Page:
About four years ago, an antibiotic-resistant infection changed the life of Nicole, a mom from Kensington, Maryland. Nicole leads what she jokingly calls a “pretty crunchy” lifestyle. She grows her own organic vegetable garden, sticks to local and organic meat, and limits the amount of processed foods in her pantry. Nicole was thrilled to breastfeed her new son Thomas, but when he was only three-and-a-half weeks old she developed mastitis.

“Sometimes the milk duct can get infected and it’s very painful,” Nicole said. “You’re supposed to work through it and I tried to do some homeopathic things to take care of it, but it got worse and worse. On a scale of 1 to 10, the pain became a 30.”

Nicole received antibiotics from her OB/GYN, but it quickly became apparent that they weren’t working. A team of doctors from different hospitals and offices soon discovered that she had antibiotic-resistant MRSA in her breast. The infection was spreading rapidly, and everyone was concerned that Nicole’s C-Section incision would soon become septic as well. Nicole was stunned by the whole situation. “I felt like I needed Dr. House!”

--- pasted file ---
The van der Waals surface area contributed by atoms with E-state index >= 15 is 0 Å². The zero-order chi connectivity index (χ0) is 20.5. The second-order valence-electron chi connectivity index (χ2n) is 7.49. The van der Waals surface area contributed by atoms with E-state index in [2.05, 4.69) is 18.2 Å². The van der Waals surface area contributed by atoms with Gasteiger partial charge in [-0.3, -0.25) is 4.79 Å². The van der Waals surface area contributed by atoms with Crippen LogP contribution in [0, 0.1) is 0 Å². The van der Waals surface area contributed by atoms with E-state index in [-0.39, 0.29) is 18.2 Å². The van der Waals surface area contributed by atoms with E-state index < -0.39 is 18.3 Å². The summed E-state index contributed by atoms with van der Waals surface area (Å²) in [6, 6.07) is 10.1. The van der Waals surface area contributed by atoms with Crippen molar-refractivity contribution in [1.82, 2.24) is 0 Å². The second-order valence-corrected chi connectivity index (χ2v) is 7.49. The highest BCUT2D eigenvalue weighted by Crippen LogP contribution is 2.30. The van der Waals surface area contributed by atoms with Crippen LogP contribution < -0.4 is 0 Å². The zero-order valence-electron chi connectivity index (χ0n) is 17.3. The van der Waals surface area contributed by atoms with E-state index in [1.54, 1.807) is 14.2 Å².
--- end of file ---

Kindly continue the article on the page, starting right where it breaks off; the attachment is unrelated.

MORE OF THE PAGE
By far the scariest part of Nicole’s infection was learning that it had spread to her breast milk.

Read the full article…

May 27th, 2014

A Marriage Made in Meat Manufacturing Heaven, Consumer Hell

By Patrick Woodall 

We’ve noted before that almost every Monday brings news of another food company merger announcement, but yesterday’s was especially amazing. Brazil’s monolithic meat monopolist JBS announced it wants to buy sausage and processed pork powerhouse Hillshire Farms for more than $6 billion. Just a few weeks ago, Hillshire announced a takeover bid for Pinnacle Foods. Read the full article…

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May 23rd, 2014

Chesapeake Bay: Where MD Stores Its Fertilizer and Chicken Manure

By Mitch Jones

 

Photo by Jlastras.

In a new report the University of Maryland’s Center for Environmental Science gives an overall health grade to the Chesapeake Bay of a “C” for 2013. The report claims that the Bay’s health has remained steady from 2012 to 2013, except for one major problem: there is “a continuing degradation of the Eastern Shore” due to runoff from agriculture.